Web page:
In the 2008 Summer Olympics, U.S. swimmer Michael Phelps became a star and a media sensation when he earned an unprecedented eight gold medals. This year, I had some time to watch the Olympics on the first full day of events, and became fascinated by the rivalry between Phelps and his teammate, swimmer Ryan Lochte. Watching NBC interviews with both swimmers, I couldn’t help but draw a few business lessons from their different styles.
In an interview with John McEnroe, Lochte showed off a closet full of hip-hop duds, fancy watches and “grills” for his teeth. Full of bravado, he boasted, “It’s my year.” But it wasn’t just about machismo: Lochte also revealed that after the 2008 Olympics, he revamped his diet, removing all junk food, and upped his grueling training routine to include feats like pushing a 650-pound tire up and down the sidewalk every day.
In contrast, Phelps, who took some time off and dialed down his routine after the 2009 world championships, has been criticized for not pushing himself hard enough in practices. In an interview with Phelps and his family that aired Saturday, the swimmer’s mom and sisters seemed more excited about swimming than he did. In contrast to the energetic and pumped-up Lochte, Phelps was laid-back as he admitted to interviewer Ryan Seacrest that he wasn’t yet on top of his game mentally.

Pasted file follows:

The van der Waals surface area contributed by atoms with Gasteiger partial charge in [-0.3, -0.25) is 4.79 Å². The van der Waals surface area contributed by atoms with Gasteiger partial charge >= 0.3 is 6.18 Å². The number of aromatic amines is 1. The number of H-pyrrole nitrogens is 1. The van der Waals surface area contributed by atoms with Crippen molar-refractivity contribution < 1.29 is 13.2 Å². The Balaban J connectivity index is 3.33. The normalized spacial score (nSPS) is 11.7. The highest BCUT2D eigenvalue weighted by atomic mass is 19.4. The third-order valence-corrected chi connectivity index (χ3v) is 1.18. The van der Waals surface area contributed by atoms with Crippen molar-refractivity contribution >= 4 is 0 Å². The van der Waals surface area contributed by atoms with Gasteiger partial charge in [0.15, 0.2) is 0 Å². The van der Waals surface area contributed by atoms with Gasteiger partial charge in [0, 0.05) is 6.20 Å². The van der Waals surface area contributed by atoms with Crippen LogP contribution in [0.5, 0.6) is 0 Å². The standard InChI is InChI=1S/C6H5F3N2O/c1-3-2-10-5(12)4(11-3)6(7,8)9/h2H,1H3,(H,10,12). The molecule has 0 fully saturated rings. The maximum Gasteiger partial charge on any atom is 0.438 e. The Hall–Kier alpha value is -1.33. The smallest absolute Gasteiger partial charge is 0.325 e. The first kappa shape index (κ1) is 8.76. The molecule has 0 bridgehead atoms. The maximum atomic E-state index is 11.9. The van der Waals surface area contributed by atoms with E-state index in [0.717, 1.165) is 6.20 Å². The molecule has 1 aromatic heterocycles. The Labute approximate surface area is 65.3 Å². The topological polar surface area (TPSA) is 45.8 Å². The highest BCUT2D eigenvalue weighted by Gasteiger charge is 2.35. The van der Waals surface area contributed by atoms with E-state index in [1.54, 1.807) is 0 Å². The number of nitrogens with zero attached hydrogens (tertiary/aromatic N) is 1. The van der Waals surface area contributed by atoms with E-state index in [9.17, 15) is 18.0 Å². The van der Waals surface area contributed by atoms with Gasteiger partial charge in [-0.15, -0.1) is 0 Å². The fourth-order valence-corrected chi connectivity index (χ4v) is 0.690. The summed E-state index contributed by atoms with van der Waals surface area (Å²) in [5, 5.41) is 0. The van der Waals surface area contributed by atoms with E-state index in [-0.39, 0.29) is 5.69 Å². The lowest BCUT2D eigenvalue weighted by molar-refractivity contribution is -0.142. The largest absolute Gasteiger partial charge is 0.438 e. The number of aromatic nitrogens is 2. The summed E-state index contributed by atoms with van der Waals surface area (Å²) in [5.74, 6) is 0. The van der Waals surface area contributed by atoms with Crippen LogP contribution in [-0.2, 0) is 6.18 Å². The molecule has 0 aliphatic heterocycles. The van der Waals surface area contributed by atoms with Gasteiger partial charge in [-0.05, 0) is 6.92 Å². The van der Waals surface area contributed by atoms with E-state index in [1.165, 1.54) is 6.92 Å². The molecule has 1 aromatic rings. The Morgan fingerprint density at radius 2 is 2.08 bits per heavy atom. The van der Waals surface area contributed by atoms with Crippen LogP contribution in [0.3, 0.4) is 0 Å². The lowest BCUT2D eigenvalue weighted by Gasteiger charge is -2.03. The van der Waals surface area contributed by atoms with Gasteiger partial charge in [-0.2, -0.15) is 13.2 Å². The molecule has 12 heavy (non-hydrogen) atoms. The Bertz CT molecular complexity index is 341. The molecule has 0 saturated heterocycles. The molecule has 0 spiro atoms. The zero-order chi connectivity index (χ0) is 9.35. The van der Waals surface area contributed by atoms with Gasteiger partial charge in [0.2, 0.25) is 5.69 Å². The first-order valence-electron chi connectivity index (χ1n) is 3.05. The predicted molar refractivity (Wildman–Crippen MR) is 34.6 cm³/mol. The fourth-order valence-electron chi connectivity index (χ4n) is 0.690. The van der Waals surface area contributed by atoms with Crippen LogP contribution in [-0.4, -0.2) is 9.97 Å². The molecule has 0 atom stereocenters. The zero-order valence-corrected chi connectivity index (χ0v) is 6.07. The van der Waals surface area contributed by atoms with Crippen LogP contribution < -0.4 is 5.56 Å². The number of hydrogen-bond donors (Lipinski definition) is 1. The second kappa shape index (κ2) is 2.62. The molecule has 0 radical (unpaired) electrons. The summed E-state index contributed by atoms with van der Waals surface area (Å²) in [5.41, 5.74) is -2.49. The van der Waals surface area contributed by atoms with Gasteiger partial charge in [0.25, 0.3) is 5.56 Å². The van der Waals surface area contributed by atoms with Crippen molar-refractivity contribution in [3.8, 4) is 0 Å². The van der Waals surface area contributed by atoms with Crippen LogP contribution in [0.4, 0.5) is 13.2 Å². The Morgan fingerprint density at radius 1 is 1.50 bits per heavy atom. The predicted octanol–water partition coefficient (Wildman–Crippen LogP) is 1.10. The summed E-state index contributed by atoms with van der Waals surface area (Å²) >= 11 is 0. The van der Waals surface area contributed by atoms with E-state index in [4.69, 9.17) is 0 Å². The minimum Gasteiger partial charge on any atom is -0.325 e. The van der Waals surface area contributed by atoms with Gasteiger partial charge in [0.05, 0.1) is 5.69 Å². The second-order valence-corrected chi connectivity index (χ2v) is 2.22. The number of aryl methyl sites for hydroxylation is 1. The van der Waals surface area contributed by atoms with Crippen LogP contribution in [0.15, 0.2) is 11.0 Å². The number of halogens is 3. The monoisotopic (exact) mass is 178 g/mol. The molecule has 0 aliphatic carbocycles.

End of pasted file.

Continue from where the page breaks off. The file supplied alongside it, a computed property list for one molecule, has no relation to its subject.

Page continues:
Watching the interviews, I was intrigued by both athletes and curious to see what would happen in the pool. In the first race….
Preparation paid off. Viewers were stunned Saturday when fellow U.S. swimmer Ryan Lochte beat his teammate in the 400-meter individual medley. The race wasn’t even close, with Phelps a distant fourth (well, as “distant” as you can be in a sport measured by hundreths of a second).
But in the second race…
Natural talent came out. Phelps bounced back in the men’s 4x100-meter freestyle relay. Phelps swam the fastest time of any man on the U.S. team, putting them in first place until Lochte lost the lead in the final leg of the race.
And in the third…
Overconfidence took a fall. On Monday, Lochte finished fourth in the men’s 200-meter freestyle race—the first Olympic event of his career when he didn’t garner a medal.
What can a business owner learn from the (still unfinished) story of Phelps and Lochte?
Talent matters. Widely acknowledged as an amazing natural swimmer, Phelps doesn’t have to push himself as hard as those with less innate talent do. Play to your strengths, and you’ll find it easier to succeed in business with less effort.
Preparation matters. Don’t have the natural business skills of your competitors? Then you need to work harder. As Lochte’s initial success proves, preparation can trump talent if you work hard enough.
Motivation matters. Getting your head in the game is as important in business as it is in the Olympics. Take time to do the things (meditation, fitness, vacations, continuing education) that keep your mind and spirit in peak condition.
Competition keeps you sharp. Phelps and Lochte are both on the same team, but I have no doubt the competition with each other keeps them sharp. In the same way, even your biggest competitor can teach you a thing or two that can improve your business.
Don’t get too confident. Confidence is charming, but cockiness isn’t. Stay humble and appreciate the success that comes your way. When you fail (and you will), it won’t be so far to fall.